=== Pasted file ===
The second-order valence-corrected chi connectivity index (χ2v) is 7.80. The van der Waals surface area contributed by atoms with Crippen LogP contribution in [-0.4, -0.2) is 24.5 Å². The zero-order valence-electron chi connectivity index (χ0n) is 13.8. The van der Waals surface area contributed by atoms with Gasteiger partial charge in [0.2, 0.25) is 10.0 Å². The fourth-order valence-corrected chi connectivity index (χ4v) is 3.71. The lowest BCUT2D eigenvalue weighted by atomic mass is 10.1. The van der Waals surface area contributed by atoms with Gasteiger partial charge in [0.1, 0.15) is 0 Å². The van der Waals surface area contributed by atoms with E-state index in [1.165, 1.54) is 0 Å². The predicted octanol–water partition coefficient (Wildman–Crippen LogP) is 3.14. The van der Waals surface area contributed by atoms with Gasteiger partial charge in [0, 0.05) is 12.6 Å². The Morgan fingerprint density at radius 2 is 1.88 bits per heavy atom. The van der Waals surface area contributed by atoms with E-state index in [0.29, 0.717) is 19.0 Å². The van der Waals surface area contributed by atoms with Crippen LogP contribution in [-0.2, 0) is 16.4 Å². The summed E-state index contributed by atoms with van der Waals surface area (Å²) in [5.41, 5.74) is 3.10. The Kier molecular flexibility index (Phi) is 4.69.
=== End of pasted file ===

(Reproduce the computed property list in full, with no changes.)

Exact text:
The second-order valence-corrected chi connectivity index (χ2v) is 7.80. The van der Waals surface area contributed by atoms with Crippen LogP contribution in [-0.4, -0.2) is 24.5 Å². The zero-order valence-electron chi connectivity index (χ0n) is 13.8. The van der Waals surface area contributed by atoms with Gasteiger partial charge in [0.2, 0.25) is 10.0 Å². The fourth-order valence-corrected chi connectivity index (χ4v) is 3.71. The lowest BCUT2D eigenvalue weighted by atomic mass is 10.1. The van der Waals surface area contributed by atoms with Gasteiger partial charge in [0.1, 0.15) is 0 Å². The van der Waals surface area contributed by atoms with E-state index in [1.165, 1.54) is 0 Å². The predicted octanol–water partition coefficient (Wildman–Crippen LogP) is 3.14. The van der Waals surface area contributed by atoms with Gasteiger partial charge in [0, 0.05) is 12.6 Å². The Morgan fingerprint density at radius 2 is 1.88 bits per heavy atom. The van der Waals surface area contributed by atoms with E-state index in [0.29, 0.717) is 19.0 Å². The van der Waals surface area contributed by atoms with Crippen LogP contribution in [-0.2, 0) is 16.4 Å². The summed E-state index contributed by atoms with van der Waals surface area (Å²) in [5.41, 5.74) is 3.10. The Kier molecular flexibility index (Phi) is 4.69.